Contributing to the Pet Overpopulation Crisis in America
By Anna Morrison-Ricordati
Last spring, a friend of mine who knew of my involvement in animal rescue called in desperate need of help. Her mother's dog was pregnant. She didn't have a regular veterinarian and money was tight. What would her mother do with all of the puppies? I immediately recommended the local, low-cost clinic for spay surgery, but my friend exclaimed that her mother was Catholic and would never consent to spay/abort. I agreed to help my friend on the promise that she take the dog for spay surgery following the puppies' birth. For the next three weeks I reviewed my lists of rescue organizations and persons seeking dogs and referred all leads to my friend. I provided my friend with sample adoption contracts and prayed the no-kill shelters would not be so inundated as to reject these little guys if she couldn't place them all. Spring is a tough time to be an unwanted dog in Chicago. Two weeks passed. No word from my friend. A month passed. Still no word. Finally, I called one woman I had referred to my friend. "I probably paid too much," she said, "but he's a great little dog."
"Was that part of the adoption contract?" I asked.
"There was no contract," she said, "I just paid $250 to the older woman selling the puppy dogs."
Almost a year passed before my friend called again. Unfortunately, her mom missed the appointment for low-cost spay surgery and her dog was pregnant with a second litter. Did I know of anyone else looking for puppies? When I asked about the last litter, she replied, "My mom found homes for five of them "¦ but left the rest at Animal Care and Control when they got too big. It was so sad. My mom just couldn't afford to care for them all. You've got to help us find homes for the puppies."
I held my breath for a moment and said, "Look, I know what you are doing."
After a long silence, my friend huffed, "My mom doesn't have any income. She needs these dogs to pay her bills. If you don't want to help us, then fine. That's just one more that will end up at the shelter."
There it was "¦ the truth. My friend's mom was a backyard breeder. And there was nothing I could do to stop her. It was all perfectly legal.
Of the more than 50 million dogs in the United States, two-thirds come from backyard breeders (BYBs). Motivated by a quick buck, BYBs breed available dogs by "˜accident' or convenience, typically without knowledge of breed specifics and without concern for the dogs' health.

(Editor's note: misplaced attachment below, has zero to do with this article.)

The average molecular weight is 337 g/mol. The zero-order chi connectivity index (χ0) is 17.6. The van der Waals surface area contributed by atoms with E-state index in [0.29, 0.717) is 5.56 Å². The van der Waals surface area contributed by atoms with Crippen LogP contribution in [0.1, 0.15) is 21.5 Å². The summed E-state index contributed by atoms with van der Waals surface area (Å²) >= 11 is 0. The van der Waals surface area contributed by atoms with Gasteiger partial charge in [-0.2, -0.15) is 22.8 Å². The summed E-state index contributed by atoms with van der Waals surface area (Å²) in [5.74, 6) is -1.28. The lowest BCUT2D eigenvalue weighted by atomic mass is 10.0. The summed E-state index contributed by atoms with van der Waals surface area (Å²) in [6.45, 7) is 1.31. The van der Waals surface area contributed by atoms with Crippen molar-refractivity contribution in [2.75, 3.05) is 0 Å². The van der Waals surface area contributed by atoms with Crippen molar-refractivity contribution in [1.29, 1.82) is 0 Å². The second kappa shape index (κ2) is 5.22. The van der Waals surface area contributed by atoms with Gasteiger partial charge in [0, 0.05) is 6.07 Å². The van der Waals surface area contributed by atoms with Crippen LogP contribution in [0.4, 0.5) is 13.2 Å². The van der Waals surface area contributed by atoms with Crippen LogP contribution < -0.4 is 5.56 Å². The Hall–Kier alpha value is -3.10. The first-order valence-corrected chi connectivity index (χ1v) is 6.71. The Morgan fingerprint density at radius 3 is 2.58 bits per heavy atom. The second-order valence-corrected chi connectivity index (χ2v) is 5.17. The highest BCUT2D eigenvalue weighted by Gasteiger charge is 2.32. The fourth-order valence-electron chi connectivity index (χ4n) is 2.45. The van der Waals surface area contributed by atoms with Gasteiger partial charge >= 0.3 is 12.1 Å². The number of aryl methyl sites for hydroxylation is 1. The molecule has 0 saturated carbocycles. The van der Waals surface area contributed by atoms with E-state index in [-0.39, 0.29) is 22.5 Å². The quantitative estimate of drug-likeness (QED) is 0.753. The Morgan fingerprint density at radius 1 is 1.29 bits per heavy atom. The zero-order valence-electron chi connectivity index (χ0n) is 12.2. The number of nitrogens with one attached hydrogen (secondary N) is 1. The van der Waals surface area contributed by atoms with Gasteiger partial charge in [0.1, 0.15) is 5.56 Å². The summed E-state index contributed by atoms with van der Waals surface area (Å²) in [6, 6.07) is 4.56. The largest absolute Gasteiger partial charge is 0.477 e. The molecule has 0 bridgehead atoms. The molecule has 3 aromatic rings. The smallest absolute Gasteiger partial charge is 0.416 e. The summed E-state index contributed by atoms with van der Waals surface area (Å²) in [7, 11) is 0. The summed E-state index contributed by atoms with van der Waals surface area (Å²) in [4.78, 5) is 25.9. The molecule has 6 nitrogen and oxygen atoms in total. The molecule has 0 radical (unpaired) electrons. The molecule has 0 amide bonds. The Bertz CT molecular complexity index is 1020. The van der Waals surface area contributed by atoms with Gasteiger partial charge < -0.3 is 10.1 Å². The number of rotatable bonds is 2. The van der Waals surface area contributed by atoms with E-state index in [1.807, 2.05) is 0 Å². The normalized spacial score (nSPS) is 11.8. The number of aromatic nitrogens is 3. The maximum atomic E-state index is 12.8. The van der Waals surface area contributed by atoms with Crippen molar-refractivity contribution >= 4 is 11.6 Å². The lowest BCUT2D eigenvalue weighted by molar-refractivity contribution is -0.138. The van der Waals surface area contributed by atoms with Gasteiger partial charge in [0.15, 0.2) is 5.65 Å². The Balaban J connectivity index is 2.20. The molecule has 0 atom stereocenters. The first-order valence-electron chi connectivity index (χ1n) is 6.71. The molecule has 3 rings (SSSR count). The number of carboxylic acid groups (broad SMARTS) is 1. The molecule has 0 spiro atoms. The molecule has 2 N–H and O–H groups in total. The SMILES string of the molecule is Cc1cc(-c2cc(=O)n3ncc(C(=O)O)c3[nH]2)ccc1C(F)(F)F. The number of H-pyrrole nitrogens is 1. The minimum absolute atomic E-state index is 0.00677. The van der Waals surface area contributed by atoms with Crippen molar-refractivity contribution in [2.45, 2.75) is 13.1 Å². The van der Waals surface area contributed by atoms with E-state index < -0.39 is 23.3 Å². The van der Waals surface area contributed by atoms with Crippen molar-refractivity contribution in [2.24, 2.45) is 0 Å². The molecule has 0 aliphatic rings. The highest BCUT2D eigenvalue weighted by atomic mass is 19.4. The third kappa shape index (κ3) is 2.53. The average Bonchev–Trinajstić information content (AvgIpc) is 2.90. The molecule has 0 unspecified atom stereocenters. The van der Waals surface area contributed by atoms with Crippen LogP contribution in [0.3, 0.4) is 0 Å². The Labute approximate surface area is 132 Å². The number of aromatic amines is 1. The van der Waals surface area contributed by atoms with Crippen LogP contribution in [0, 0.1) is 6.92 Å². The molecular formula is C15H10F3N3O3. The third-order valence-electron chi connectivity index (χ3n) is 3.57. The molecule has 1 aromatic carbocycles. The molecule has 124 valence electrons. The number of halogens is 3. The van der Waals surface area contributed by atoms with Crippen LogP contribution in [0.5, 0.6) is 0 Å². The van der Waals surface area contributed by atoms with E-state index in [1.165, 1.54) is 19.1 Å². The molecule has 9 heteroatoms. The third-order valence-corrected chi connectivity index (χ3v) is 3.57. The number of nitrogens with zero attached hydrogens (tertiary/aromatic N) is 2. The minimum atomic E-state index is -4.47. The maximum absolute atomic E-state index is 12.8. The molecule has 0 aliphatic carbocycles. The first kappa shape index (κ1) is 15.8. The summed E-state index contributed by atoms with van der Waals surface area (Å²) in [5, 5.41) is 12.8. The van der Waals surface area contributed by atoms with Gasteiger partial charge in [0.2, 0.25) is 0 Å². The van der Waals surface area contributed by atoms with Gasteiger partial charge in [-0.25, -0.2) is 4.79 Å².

How to spot a BYB.
Not all small-time breeders and/or animal providers are BYBs. Instead, they may fall into one of the following general categories:
BYBs seldom refuse a purchaser and offer no pre-sale testing for diseases and/or genetic abnormalities. Most have limited knowledge of the puppies' parental lines, use make-shift housing and provide no health guarantees. Seldom will a BYB offer to take a puppy back if the purchaser can no longer care for that puppy. As the puppy's age becomes less desirable, BYBs may reduce prices for quick sale. To garner sympathy, BYBs sometimes pose as "rescue" groups, but do not provide puppies that have been spayed/neutered or contacts for the new owner to obtain such services; most charge amounts exceeding what would be required for vaccines and primary veterinary care.
Who regulates a BYB?
Currently, no one. While larger breeding operations may be registered with the American Kennel Club and possibly subject to inspection by state agencies (such as the Department of Agriculture), most backyard breeders operate undetected. Where cities do not restrict the numbers of animals owned by residents, BYBs are not in violation of the law. Even cities requiring kennel registrations for hobby breeders can miss a BYB who is confining their animals indoors. Other than reporting the income derived from a cash transaction typically without contract or receipt of purchase, backyard breeders have no enforceable reporting requirements.
A number of cities have introduced Mandatory Spay/Neuter (MSN) legislation in an effort to prevent backyard breeders from worsening the pet overpopulation crisis. Despite provisions in the proposed legislation to exempt responsible breeders and animals with medical conditions preventing spay/neuter, MSN has been met with fierce opposition. This opposition comes not only from potential hobby breeders who may someday seek to breed their purebred animals, but also from responsible animal guardians who did not wish to force an unnecessary surgery upon their companion.
How to stop a BYB.
Report what you see and demand change. While training, licensing and inspection is required of other money-making enterprises (hairdressers, contractors, food service, etc.), most cities have no laws aimed at persons selling the offspring of their pets. Not only is this unfair, but it is dangerous when considering the hazardous and unregulated conditions that may exist in a BYB environment. Petitioning local government to require licensing, regulation and/or (at the very least) reporting of all animal sales is a solid first step.
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